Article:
Publications (3)2.82 Total impact
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ABSTRACT: Seasonal variations of phenolic compounds in fresh tea shoots grown in Australia were studied using an HPLC method. Three principal tea flavanols [epigallocatechin gallate (EGCG), epicatechin gallate (ECG), and epigallocatechin (EGC)] and four grouped phenolics [total catechins (Cs), total catechin gallates (CGs), total flavanols (Fla), and total polyphenols (PPs)] in fresh tea shoots were analyzed and compared during the commercial harvest seasons from April 2000 to May 2001. The levels of EGCG, ECG, and CGs in the fresh tea shoots were higher in the warm months of April 2000 (120.52, 34.50, and 163.75 mg/g, respectively) and May 2000 (128.63, 44.26, and 183.83 mg/g, respectively) and lower during the cool months of July 2000 (91.39, 35.16, and 132.30 mg/g, respectively), August 2000 (91.31, 31.56, and 128.64 mg/g, respectively), and September 2000 (96.12, 33.51, and 136.90 mg/g, respectively). Thereafter, the levels increased throughout the warmer months from October to December 2000 and remained high until May 2001. In the warmer months, the levels of EGCG, ECG, and CGs were in most cases significantly higher (P < 0.05) than those in the samples harvested in the cooler months. In contrast, the levels of EGC and Cs were high and consistent in the cooler months and low in the warmer months. The seasonal variations of the individual and grouped catechins were significant (P < 0.05) between the cooler and warmer months. This study revealed that EGCG and ECG could be used as quality descriptors for monitoring the seasonal variations of phenolics in Australia-grown tea leaves, and the ratio (EGCG + ECG)/EGC has been suggested as a quality index for measuring the differences in flavanol levels in fresh tea shoots across the growing seasons. Mechanisms that induce seasonal variations in tea shoots may include one or all three of the following environmental conditions: day length, sunlight, and/or temperature, which vary markedly across seasons. Therefore, further studies under controlled conditions such as in a greenhouse may be required to direct correlate flavonoid profiles of green tea leaves with their yields and also to with conditions such as rainfall and humidity.Journal of Agricultural and Food Chemistry 09/2005; 53(16):6477-83. · 2.82 Impact Factor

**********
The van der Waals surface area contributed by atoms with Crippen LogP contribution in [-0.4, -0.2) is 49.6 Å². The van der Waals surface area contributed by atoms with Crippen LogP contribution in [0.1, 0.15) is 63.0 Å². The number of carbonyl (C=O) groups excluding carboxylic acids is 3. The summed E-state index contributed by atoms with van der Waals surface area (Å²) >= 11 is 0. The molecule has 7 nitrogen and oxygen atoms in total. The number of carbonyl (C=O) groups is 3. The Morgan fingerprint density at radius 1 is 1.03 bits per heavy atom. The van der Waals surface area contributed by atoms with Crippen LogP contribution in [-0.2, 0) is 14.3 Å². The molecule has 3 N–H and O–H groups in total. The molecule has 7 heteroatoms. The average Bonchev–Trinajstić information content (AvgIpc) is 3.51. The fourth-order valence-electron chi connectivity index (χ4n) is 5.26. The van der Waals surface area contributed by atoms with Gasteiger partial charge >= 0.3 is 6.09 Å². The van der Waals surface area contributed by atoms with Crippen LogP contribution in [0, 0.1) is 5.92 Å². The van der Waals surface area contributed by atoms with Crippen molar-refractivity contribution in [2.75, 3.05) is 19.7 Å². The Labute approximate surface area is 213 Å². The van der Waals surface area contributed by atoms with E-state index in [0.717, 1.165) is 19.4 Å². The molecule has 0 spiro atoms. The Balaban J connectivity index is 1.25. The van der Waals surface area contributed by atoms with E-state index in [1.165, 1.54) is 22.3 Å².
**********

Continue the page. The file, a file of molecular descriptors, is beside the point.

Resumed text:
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ABSTRACT: Caffeine, total amino acids, water extract and moisture content are considered to be quality indicators for leaf teas and teabags. These analyses were examined in 20 leaf teas and 36 teabags sampled from Australian supermarkets. About 70% of the analysed samples showed a moisture content higher than Vie maximum accepted level, 6.5%, for tea storage and marketing by the tea industries and traders. Water appropriate extract of 15 samples out of 36 teabags was lower than that of the teas without teabags, which indicates that the quality of the paper used for teabags needs to be evaluated. Moreover, one of the black leaf tea samples was found to have a water extract below the lower limit of international standards. Four green and black teas of the same brand, claimed to contain less than 3% caffeine, were found to have 3-4%, the same as the other samples analysed in this study. The mean total contents of amino acids were 2.50% and 1.76% in black leaf teas and the teabags, respectively, whereas they were 3.44% and 2.28% in green leaf teas and the teabags, respectively. Furthermore, the weights of 28 teabags out of 36 samples were found to lie outside of the proposed +/- 2% variation accepted by the tea industries and traders, and 4 samples showed even larger variation, 10% being out of the proposed weights. This investigation also showed that the solubility of caffeine and water extract was affected by the permeability of teabags, whereas total amino acids were very variable. These results suggest that an efficient and practical quality control system for both imported and Australian-made teas in the Australian supermarkets should be developed, implemented and enforced. Chemical analysis should be a part of the system for establishing an objective assessment for the quality control. (c) 2004 Elsevier Ltd. All rights reserved.
Article: HPLC analyses of flavanols and phenolic acids in the fresh young shoots of tea (Camellia sinensis) grown in Australia[show abstract] [hide abstract]
ABSTRACT: As part of a 4-year project to study phenolic compounds in tea shoots over the growing seasons and during black tea processing in Australia, an HPLC method was developed and optimised for the identification and quantification of phenolic compounds, mainly flavanols and phenolic acids, in fresh tea shoots. Methanol proved to be the most suitable solvent for extracting the phenolic compounds, compared with chloroform, ethyl acetate and water. Immediate analysis, by HPLC, of the methanol extract showed higher separation efficiency than analyses after being dried and redissolved. This method exhibited good repeatability (CV 3–9%) and recovery rate (88–116%). Epigallocatechin gallate alone constituted up to 115 mg/g, on a dry basis, in the single sample of Australian fresh tea shoots examined. Four catechins (catechin, gallocatechin, epicatechin and epigallocatechin) and six catechin gallates (epigallocatechin gallate, catechin gallate, epicatechin gallate, gallocatechin gallate, epicatechin digallate and epigallocatechin digallate) have been identified and quantified by this HPLC method. In addition, two major tea alkaloids, caffeine and theobromine, have been quantified, while five flavonol glycosides and six phenolic acids, including quinic acids and esters, were identified and quantified.Food Chemistry.